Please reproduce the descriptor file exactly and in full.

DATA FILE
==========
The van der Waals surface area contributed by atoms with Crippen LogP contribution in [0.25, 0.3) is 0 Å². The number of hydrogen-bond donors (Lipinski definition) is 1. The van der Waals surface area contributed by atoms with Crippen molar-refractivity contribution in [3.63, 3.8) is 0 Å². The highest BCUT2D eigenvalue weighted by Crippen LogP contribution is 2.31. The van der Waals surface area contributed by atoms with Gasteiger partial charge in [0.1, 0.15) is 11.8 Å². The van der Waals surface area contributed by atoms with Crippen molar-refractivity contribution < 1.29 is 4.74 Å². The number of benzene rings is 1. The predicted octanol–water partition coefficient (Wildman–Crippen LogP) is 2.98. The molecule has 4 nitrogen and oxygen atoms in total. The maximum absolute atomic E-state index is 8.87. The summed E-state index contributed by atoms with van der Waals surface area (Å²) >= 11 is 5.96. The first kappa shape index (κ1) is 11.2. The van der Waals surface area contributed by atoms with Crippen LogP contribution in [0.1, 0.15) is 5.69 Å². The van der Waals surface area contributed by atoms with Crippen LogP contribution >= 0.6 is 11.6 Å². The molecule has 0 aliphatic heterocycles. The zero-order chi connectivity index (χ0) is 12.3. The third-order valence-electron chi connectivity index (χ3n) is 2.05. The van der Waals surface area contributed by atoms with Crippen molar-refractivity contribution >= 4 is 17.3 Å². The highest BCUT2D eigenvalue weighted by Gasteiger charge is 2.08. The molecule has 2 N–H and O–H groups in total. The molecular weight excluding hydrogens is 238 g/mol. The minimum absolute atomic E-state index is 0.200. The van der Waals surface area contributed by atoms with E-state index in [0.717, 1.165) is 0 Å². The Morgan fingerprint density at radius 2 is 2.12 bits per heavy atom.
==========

The van der Waals surface area contributed by atoms with Crippen LogP contribution in [0.25, 0.3) is 0 Å². The number of hydrogen-bond donors (Lipinski definition) is 1. The van der Waals surface area contributed by atoms with Crippen molar-refractivity contribution in [3.63, 3.8) is 0 Å². The highest BCUT2D eigenvalue weighted by Crippen LogP contribution is 2.31. The van der Waals surface area contributed by atoms with Gasteiger partial charge in [0.1, 0.15) is 11.8 Å². The van der Waals surface area contributed by atoms with Crippen molar-refractivity contribution < 1.29 is 4.74 Å². The number of benzene rings is 1. The predicted octanol–water partition coefficient (Wildman–Crippen LogP) is 2.98. The molecule has 4 nitrogen and oxygen atoms in total. The maximum absolute atomic E-state index is 8.87. The summed E-state index contributed by atoms with van der Waals surface area (Å²) >= 11 is 5.96. The first kappa shape index (κ1) is 11.2. The van der Waals surface area contributed by atoms with Crippen LogP contribution in [0.1, 0.15) is 5.69 Å². The van der Waals surface area contributed by atoms with Crippen LogP contribution >= 0.6 is 11.6 Å². The molecule has 0 aliphatic heterocycles. The zero-order chi connectivity index (χ0) is 12.3. The third-order valence-electron chi connectivity index (χ3n) is 2.05. The van der Waals surface area contributed by atoms with Crippen molar-refractivity contribution >= 4 is 17.3 Å². The highest BCUT2D eigenvalue weighted by Gasteiger charge is 2.08. The molecule has 2 N–H and O–H groups in total. The molecular weight excluding hydrogens is 238 g/mol. The minimum absolute atomic E-state index is 0.200. The van der Waals surface area contributed by atoms with E-state index in [0.717, 1.165) is 0 Å². The Morgan fingerprint density at radius 2 is 2.12 bits per heavy atom.